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Morrab Gardens Penzance
A Free Access Public Garden

Photos by Sandra & George Pritchard

The Morrab Garden in Penzance, Cornwall has always been a favourite spot of mine. I spend a lot of time researching in the reading room of the Library which is within the garden and nothing is nicer on a warm spring day than to slip into the garden for a break. 

Morrab is derived from the  Cornish words mor = sea  & app = shore or coastal land. Until the late  1830s  the land after the chapel of St Mary's was indeed sand dunes. However, Samuel Pidwell, a local brewer, decided that the sloping site was the ideal place for his new home and in 1841 he built the house, surrounded by a walled garden. The Pidwell family did not live here for long. The family  moved to Portugal where  an identical house was  built, using the same plans as for the one in Penzance. 

Morrab House was bought by Charles Campbell Ross, the local Member of Parliament and banker and he moved in with his family. By the late 1880's Penzance was expanding and the Ross family decided to move further out of town. The house and land were purchased by the Penzance Corporation for use as a  public park. The  independent society running the Penzance  Library  elsewhere in the town then moved into the house, renting it from the corporation. The building still houses the library and the re-formed  local authority of Penwith is still their landlord. It is often confused with the Penzance Free Public Library built a little later at the top of Morrab Road. 

With the  purchase of  additional land the gardens were turned into a municipal park  in 1889. The  corporation commissioned Reginald Upcher, a landscape gardener from London,  to lay out the new 3 . 5 acre site. The picture below gives an  idea of the layout of part of these early gardens.     

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The 1891 Census records the gardener as being a Thomas Dorothy who lived in Morrab Cottage with his wife and three children. He came originally from Devon.  

In 1904   a secluded garden was created in memory of  the men of Penzance who gave their lives in the South African Boer War of  1899 - 1902. At this time only officers were commemorated on   memorials so the record is incomplete. For a detailed picture  of the memorial click here 

The postcard below is by Valentine & Sons and shows the memorial and surrounding garden as painted by Brian Gerald around 1910.

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Unfortunately, the memorial has been vandalised for the second time in two years and now stands without its statue. Hopefully it will once again be restored to its original state.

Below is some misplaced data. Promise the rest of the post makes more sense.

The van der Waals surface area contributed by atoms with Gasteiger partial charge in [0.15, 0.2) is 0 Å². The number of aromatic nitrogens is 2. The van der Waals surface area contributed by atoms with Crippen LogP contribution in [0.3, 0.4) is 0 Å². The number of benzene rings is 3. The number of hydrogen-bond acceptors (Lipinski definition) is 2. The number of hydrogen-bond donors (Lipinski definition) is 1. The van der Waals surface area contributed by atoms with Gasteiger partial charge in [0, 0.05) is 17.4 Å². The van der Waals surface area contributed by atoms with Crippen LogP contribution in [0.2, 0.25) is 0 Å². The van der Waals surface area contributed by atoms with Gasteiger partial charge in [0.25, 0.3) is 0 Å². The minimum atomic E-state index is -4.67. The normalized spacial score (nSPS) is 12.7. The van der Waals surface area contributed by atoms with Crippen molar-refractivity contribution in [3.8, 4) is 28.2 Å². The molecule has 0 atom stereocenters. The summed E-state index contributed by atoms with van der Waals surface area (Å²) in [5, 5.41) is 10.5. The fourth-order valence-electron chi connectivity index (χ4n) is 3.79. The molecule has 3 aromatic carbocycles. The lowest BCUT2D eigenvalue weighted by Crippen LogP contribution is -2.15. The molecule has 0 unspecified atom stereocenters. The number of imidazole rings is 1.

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On August the 5th 1905 the bandstand, which had been donated by local coal merchant  J. H. Bennett,  was opened with a grand concert by the Penzance Military Band and band concerts continue in the gardens today, although not so frequently as in former years.

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Photo a.  below shows the recently renovated fountain . Personally I preferred it painted silver- white as in b. when you could see the detail of a seal on a ball balancing a fish spouting water.

The lowest basin is supported by four carp spouting water.

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The Morrab Gardens are home to a  range of  tender trees and shrubs which have their origins  in the warmer climes of the  Mediterranean or sub-tropic zones. The plants flourish here and are rarely nipped by frost or damaged by cold winters due to the proximity of the sea and the  southerly aspect. However, as the photo below taken in the winter of 1947 shows it sometimes fails to live up to its reputation.

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 I hope you enjoy looking at the photos and if you are able to visit the gardens why not call in to the Library where you will be made welcome.

For more details on the Library visit the web site by clicking HERE                                                  

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     Flowering Currant        Japanese Quince

              'Ribes Sanguineum'   ' Chaenomeles Japonica'

Morrab Garden ( a Poem by Patrick French )

Map of the location 

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Cornish Garden Photos

Photos Copyright 2003 George Pritchard 

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Web Master

Morrab Library Site

George P Design